Brooks: Burton's Patience About To Pay
DALLAS - It just might be that after four seasons of searching for the right mindset, the right fit on the field, the right path off of it, Marcus Burton now finds himself in the right place at the right time.
His Colorado coaches and defensive teammates hope so - but no more than Burton himself, an engaging senior "mike" linebacker who appears primed to make his last season his best.
His Buffaloes football career thus far has been so-so, four years rudely interrupted by a fractured tibia late in his sophomore season (2006) and a plummeting GPA that led to academic ineligibility in 2007.
Couple those setbacks with frequent movement within the linebacker ranks and Burton's frustration was difficult to hide from his teammates.
"You can't help but be frustrated when you're in a situation like that - bouncing positions and not seeing a lot of playing time, things like that," senior "will" linebacker Jeff Smart said.
"It's definitely something that's been lifted off his shoulders. He's settled in very nicely at 'mike' and I think he'll have a very successful year.''
|Marcus Burton led CU it tackles this last spring|
If Burton's performance last April spills into August and beyond, call Smart prophetic. Burton was the Buffs' leading spring tackler (21 total, 15 solo) and winner of the Hale Irwin and Iron Buffalo Awards (his second). The Irwin award goes to the most improved linebacker, safety or cornerback; the Iron Buffalo honor signifies effort, dedication, toughness, weight room excellence - prerequisites for his position.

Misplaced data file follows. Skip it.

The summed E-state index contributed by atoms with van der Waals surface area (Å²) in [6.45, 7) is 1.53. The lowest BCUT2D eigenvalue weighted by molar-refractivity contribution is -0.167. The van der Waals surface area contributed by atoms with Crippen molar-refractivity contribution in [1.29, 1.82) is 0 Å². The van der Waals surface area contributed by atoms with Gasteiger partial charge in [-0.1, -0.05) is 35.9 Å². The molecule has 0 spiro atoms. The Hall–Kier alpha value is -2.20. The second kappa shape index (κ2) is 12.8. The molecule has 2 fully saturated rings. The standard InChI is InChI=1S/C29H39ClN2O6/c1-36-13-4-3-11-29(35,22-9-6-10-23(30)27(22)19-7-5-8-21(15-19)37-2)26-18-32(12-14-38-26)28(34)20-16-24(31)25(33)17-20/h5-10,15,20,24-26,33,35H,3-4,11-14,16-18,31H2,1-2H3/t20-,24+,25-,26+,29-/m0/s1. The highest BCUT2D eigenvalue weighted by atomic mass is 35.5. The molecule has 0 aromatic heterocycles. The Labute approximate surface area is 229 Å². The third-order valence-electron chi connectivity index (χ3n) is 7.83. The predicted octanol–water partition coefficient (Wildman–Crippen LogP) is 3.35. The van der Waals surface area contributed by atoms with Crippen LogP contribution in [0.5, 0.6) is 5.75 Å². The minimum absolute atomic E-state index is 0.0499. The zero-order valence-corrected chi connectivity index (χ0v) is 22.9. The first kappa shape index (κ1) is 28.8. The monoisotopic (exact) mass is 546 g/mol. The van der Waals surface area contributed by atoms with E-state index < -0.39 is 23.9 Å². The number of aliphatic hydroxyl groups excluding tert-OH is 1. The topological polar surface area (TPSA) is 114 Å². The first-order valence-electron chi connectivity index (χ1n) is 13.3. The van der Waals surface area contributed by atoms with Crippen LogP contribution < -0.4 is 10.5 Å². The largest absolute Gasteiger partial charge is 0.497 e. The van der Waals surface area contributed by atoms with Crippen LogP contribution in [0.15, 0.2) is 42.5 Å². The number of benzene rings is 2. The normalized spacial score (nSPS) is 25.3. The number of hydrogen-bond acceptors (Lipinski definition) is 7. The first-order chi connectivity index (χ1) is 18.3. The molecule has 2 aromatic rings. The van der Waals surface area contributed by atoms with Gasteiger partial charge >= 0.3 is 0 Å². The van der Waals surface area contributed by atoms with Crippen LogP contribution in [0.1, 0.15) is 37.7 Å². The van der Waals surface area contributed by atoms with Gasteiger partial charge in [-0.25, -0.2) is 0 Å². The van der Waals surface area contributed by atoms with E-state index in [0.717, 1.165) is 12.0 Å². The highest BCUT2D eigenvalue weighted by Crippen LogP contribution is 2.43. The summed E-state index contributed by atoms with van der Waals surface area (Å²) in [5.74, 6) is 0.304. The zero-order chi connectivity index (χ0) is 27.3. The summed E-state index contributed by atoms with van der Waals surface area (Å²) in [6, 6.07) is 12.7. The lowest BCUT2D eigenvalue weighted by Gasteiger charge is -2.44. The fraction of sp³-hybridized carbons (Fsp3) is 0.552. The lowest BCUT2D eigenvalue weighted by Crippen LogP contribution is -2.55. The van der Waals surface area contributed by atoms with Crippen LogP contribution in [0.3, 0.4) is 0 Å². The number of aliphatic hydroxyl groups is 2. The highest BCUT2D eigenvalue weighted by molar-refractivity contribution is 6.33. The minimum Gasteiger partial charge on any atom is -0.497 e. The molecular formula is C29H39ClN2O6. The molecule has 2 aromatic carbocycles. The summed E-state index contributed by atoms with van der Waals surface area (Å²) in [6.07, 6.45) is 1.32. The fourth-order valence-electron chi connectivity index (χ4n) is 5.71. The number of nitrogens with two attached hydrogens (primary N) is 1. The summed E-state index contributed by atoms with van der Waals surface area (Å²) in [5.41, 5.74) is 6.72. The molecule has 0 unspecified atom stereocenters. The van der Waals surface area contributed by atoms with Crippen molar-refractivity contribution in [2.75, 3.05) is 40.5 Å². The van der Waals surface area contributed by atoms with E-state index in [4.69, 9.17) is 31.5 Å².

The key now is consistency, something position coach Brian Cabral said is budding: "He's looking to fulfill himself here and I don't know why he can't. He was juggling a lot of things he couldn't juggle his first few years.
"Things started coming together for him. He started balancing things and showing maturity in that. I think he's given himself the opportunity to have his best season. But it's been a long process, and he knows that.
"To his credit, he's matured, focused on what it means to have a lot of responsibilities."
One of those is fatherhood. Burton's son, Tysen, will turn two on Sept. 29.
"Anytime you realize there's a life at stake, that you have someone else you're trying to take care of and that's your responsibility, it makes you grow up," said Burton, of Channelview, Texas.
Low on numbers in recent seasons, Cabral finally has a full stable of inside linebackers. Pretty good ones, too. The `backers as a whole could be the strength of a defense that will break in two new starters at tackle and one at end.
Little wonder a four-linebacker look (3-4) was shown with more regularity in April.
"In spring, we made a lot of transitions, played a lot of 3-4 to make it a little easier on our defensive line," Burton said. "We're also trying to get more aggressive and play more hardnosed football."
Burton believes being in the middle puts him in the best spot to do that: "The middle position they put me in is definitely one where you can go downhill a lot of times, your pass coverage is mostly zone . . . so it's definitely beneficial for me."
At 6-feet, 265 pounds, he's a physical fit for the position. Plus, he and Smart are CU's two fastest linebackers - although Burton outweighs Smart by 40 pounds.
"Marcus brings a ton of athleticism and a lot of speed, even for his size," Smart said. "He's got tremendous speed . . . we look forward to him making a bunch of plays."
Given how long he's waited, Burton is eager to make at least a bunch.
"As an athlete, you want to be the best . . . to compete and develop into the best player you can be," he said. "It's definitely taken me a while, but it's going to be worth it."